By Samarth Saran
KRISHNA KANT Sharma returns from work at 6 pm on his shiny black Bullet motorcycle. At home, his three children and wife greet him. He settles down for a cup of tea and inquires about the day’s highlights. Sounds like the daily routine of a working man? But here’s the difference — the 35-year-old has been convicted of murder and is serving a life term in Sanganer open jail.
Located on the outskirts of Jaipur, the open jail is not your regular prison. It does not have huge walls. It has a large open area, brick houses and a compound where kids play cricket. To top it off, the guards manning the place are unarmed and wear plain clothes when on duty.
“This is more like a village,” says Anil Sharma, a homeopathic practitioner and sarpanch of the open jail. Sharma was a co-accused in the murder of a political rival during his college days. “I regret what happened 20 years ago. I missed out on too many things in my life,” he rues.
Sharma has been living with his wife and two sons here for the past 10 years. His elder son, Shubham, studies in class XI and aspires to be a doctor.
So, has this open jail changed his life? “Definitely. I can stay with my family, meet my relatives and carry on with my work,” says Sharma, who runs a clinic where he checks 10-15 patients every day.
Every convict in an open jail has to earn a living. Rules allow a person to work within a 8-10 km radius. The Sanganer facility has 160 residents who live with their families. They cook food, own televisions, coolers, refrigerators and also have Internet access. A convict is allocated a house by the sarpanch. A typical house in this open jail has two rooms, a kitchen and a bath area.
The open jail was the brainchild of former Rajasthan governor Sampurnanand. After seeing the success of similar facilities in the West, he initiated the concept. The state government started the Sri Sampurnanand Khula Bandi Shivir in 1963. Initially, 35 convicts were shifted to the open jail. The experiment proved to be a success and 12 more facilities were opened where 529 convicts are housed.
For a convict to be eligible, he should have served more than half of his sentence in a regular prison. He should be a resident of the state, must be aged between 25 to 60 years, should be married and should have shown good conduct.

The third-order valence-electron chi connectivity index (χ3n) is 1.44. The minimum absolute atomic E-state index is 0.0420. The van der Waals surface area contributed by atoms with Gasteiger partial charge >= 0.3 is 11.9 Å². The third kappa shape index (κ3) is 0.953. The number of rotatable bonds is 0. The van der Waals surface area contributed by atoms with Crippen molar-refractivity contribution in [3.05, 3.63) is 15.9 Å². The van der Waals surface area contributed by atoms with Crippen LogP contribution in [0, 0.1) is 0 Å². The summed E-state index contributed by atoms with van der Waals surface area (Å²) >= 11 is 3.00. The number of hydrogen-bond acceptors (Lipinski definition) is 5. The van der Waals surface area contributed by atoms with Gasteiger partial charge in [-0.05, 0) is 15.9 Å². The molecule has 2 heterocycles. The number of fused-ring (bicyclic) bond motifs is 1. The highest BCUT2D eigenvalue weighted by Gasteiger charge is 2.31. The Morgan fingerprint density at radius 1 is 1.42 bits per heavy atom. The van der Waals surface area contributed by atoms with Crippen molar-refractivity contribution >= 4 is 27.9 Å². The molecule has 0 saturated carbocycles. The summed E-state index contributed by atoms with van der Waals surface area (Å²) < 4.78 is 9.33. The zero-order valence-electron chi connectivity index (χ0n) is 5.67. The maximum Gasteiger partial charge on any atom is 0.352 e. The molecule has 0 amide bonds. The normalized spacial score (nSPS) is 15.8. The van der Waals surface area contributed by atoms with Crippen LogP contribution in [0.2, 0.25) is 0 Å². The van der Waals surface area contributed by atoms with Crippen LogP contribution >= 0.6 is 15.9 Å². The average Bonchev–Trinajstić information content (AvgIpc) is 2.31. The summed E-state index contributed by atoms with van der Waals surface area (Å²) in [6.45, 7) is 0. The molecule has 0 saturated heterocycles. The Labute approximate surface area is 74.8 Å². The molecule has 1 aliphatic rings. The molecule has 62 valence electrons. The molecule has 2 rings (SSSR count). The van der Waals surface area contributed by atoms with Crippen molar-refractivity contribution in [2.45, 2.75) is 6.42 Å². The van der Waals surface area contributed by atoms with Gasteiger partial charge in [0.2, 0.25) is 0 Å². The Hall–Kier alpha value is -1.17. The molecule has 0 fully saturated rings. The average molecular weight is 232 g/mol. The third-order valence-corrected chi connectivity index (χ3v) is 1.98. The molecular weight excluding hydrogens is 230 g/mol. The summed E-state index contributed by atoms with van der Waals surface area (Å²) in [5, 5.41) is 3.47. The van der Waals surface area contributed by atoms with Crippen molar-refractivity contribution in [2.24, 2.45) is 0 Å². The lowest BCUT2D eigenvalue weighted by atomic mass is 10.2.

Prisoners convicted of terrorism and rape are not eligible. Based on the recommendation of the jail superintendent, a committee headed by the Director General of Prisons decides which convict can be transferred to the open jail. A majority of those shifted are murderers. “Murderers are not repeat criminals. Most of them commit a crime in the heat of the moment,” says Omendra Bhardwaj, Director General, Prisons, Rajasthan.
Another aspect of the open jail is that there is no segregation between men and women. Of 160 convicts in Sanganer, 11 are women. Urmila Jain has been living here for nine years. “You feel suffocated in a prison. Here we have freedom. It’s much better,” says Urmila, who was convicted of poisoning her three children and attempting suicide.
‘A prison can be suffocating, but here we have freedom,’ says convict Urmila
A convict can leave the premises after 6 am and has to be back by 7 pm. If a convict fails to abide by the rule, he is shifted to a regular prison. The time limitation and monotonous schedule are something Vishnu Sharma complains about, but he knows that there is no escape. Drinking is his only solace now. “I can’t sleep if I don’t drink,” says the maths teacher, who works at a local school. Vishnu was convicted of murdering his wife and has been living here for the past three years. “I have no regrets. I am happy that I killed her,” he remarks.
The past decade has seen only 16 escapes from the Sanganer open jail. It has acted as a bridge between society and the prisoners and its success has encouraged the Rajasthan government to plan 10 more such facilities. However, this model has not been successful all over the country — there are only 28 open jails in India.
Photo: Vineeta Saini